The Epic Texas Research Roadtrip, Final Chapter

For phase 2 of the trip, I flew into Laredo to retrieve the motorhome from the transmission shop (#10 in the diagram above). After unloading it in San Antonio (#11) I continued on to Abilene (#12) by rental car.

An old sign in Abilene (if I remember correctly).


Between Abilene and Lubbock, wind turbines and a dust storm.


Missed my exit and took a detour down a quiet back country road where I saw this cool abandoned building. No idea what it was.


Then I had to pull over to let this house –not mobile home, HOUSE— go by.


An old sign in lubbock (#13).


Cows hiding from the sun between Lubbock and Amarillo.


These windpumps (water pumping windmills) are a common sight in Texas. They pump water up from wells into above-ground holding tanks.


The final, northernmost stop on the trip: Amarillo (#14).


This goofy roadside statue is off Highway 27 just south of Amarillo. Commissioned by local eccentric Stanley Marsh 3 (he prefers “3” to III) for the sole purpose of being an enigmatic ruin. There never was a body attached to these legs. It includes a convincing –and completely B.S. (appropriate for a cow pasture)– plaque, shown below. Vandals painted the gym socks and Marsh liked them so they stayed. (Information courtesy of Texas Curiosities, my favorite reference book for this trip.)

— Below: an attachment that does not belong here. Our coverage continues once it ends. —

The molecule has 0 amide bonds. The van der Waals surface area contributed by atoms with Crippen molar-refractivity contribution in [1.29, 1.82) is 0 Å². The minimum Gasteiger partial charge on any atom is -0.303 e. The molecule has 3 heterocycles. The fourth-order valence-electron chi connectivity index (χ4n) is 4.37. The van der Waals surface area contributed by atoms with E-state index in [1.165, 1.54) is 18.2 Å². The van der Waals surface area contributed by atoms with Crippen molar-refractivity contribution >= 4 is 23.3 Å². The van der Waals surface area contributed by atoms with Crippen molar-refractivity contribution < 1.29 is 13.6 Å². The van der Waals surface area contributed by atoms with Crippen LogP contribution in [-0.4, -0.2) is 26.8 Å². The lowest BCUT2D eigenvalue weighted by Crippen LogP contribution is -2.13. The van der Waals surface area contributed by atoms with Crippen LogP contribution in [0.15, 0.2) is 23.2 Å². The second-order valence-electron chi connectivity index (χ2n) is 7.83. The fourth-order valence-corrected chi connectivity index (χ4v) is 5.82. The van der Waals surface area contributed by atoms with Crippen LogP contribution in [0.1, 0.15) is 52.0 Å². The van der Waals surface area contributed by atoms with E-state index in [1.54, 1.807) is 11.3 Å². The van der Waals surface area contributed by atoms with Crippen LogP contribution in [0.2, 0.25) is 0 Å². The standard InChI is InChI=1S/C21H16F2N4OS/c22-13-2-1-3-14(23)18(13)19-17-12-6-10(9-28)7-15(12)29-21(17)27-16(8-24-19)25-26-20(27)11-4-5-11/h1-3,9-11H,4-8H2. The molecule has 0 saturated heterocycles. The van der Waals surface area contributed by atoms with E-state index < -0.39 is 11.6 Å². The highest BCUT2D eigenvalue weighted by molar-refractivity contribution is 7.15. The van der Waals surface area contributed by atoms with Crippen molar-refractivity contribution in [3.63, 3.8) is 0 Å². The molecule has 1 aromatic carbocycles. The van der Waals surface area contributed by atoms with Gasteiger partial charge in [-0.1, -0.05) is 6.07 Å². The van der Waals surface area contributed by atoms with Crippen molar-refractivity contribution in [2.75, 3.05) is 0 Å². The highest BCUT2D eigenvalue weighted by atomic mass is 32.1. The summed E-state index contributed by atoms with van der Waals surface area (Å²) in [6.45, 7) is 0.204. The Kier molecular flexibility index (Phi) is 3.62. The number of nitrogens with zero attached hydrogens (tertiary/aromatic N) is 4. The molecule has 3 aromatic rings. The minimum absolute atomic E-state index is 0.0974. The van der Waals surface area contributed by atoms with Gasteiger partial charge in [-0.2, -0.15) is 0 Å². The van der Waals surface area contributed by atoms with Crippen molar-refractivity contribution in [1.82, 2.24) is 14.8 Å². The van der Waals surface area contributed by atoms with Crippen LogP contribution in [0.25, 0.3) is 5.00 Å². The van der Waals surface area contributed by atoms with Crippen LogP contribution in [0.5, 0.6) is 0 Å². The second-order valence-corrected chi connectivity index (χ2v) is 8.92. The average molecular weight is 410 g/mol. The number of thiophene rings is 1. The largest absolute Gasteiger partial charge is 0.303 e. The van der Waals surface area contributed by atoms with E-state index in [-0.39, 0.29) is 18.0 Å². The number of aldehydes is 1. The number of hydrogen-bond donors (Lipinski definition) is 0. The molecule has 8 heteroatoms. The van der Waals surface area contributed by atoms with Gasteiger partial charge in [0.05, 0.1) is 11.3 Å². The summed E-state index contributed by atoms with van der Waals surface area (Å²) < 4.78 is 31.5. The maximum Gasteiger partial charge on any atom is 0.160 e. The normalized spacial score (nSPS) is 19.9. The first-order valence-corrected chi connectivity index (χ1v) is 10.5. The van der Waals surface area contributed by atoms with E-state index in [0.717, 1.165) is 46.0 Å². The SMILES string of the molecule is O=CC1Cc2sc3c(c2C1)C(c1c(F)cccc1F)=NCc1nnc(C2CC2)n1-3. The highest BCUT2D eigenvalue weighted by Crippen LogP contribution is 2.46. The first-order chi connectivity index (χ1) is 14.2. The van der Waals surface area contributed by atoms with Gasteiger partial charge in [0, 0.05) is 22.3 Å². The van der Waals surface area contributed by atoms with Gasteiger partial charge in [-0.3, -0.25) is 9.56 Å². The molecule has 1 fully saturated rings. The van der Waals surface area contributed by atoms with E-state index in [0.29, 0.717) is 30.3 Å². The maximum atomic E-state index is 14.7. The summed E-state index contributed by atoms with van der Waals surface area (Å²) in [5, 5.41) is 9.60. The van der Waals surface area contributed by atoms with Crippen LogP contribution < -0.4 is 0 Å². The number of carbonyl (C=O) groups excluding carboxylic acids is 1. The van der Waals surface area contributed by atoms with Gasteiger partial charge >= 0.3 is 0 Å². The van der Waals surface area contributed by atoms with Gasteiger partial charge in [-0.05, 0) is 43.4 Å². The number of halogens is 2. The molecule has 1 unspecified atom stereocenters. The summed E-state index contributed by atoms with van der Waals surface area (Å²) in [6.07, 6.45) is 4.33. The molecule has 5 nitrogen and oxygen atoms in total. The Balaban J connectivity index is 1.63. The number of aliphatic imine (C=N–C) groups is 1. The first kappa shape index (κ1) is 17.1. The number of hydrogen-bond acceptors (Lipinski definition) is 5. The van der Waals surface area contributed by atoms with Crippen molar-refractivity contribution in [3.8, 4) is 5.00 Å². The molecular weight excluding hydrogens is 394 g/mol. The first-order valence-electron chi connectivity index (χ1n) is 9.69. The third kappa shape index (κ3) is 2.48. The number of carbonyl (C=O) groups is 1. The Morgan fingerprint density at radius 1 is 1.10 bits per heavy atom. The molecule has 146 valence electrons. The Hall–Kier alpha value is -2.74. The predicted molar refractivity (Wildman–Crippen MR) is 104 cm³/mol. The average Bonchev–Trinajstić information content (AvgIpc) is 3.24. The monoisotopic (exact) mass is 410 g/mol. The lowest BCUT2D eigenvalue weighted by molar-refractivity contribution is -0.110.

World famous Cadillac Ranch.


Cadillac Ranch was the primary reason for going to Amarillo. Also courtesy of Marsh, it was erected in 1974 but moved to it’s current, more remote location in 1994. I’ve always wanted to see it and it was a high priority for the book. Graffiti is tacitly encouraged, or at least tolerated. Look how thick the paint is from years of spray paint upon spray paint.


I photographed as much of the graffiti as I could. I’m hoping to drop photos of the real graffiti into the illustrations. we’ll see if it works. I hope no dirty words sneak in.


The Big Texan is a famous tourist trap dating from the days when Route 66 was the main arterial. Home of “the free 72 oz. steak.” What’s the catch? You have to eat the steak and four side dishes in less than an hour. I asked the waiter what type of person usually succeeds (about one in seven do). He said he’s seen all types, but his money is on tall skinny guys.


Research complete. Now all I have to do is write the book.

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